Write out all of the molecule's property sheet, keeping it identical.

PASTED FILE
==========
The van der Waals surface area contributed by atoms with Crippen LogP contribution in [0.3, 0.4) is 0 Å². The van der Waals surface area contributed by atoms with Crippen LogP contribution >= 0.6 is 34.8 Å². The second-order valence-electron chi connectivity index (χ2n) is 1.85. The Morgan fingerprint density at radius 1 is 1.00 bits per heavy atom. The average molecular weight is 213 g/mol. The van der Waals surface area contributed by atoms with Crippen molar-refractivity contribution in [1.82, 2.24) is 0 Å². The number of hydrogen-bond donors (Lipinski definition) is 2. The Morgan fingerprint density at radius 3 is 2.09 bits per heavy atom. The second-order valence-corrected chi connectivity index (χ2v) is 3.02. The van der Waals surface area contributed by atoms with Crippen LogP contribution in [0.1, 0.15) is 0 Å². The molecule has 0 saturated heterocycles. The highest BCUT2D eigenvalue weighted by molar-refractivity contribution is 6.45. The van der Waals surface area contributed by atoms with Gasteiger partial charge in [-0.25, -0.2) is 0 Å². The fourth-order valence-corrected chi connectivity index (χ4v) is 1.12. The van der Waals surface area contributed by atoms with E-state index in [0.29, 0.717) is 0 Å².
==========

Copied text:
The van der Waals surface area contributed by atoms with Crippen LogP contribution in [0.3, 0.4) is 0 Å². The van der Waals surface area contributed by atoms with Crippen LogP contribution >= 0.6 is 34.8 Å². The second-order valence-electron chi connectivity index (χ2n) is 1.85. The Morgan fingerprint density at radius 1 is 1.00 bits per heavy atom. The average molecular weight is 213 g/mol. The van der Waals surface area contributed by atoms with Crippen molar-refractivity contribution in [1.82, 2.24) is 0 Å². The number of hydrogen-bond donors (Lipinski definition) is 2. The Morgan fingerprint density at radius 3 is 2.09 bits per heavy atom. The second-order valence-corrected chi connectivity index (χ2v) is 3.02. The van der Waals surface area contributed by atoms with Crippen LogP contribution in [0.1, 0.15) is 0 Å². The molecule has 0 saturated heterocycles. The highest BCUT2D eigenvalue weighted by molar-refractivity contribution is 6.45. The van der Waals surface area contributed by atoms with Gasteiger partial charge in [-0.25, -0.2) is 0 Å². The fourth-order valence-corrected chi connectivity index (χ4v) is 1.12. The van der Waals surface area contributed by atoms with E-state index in [0.29, 0.717) is 0 Å².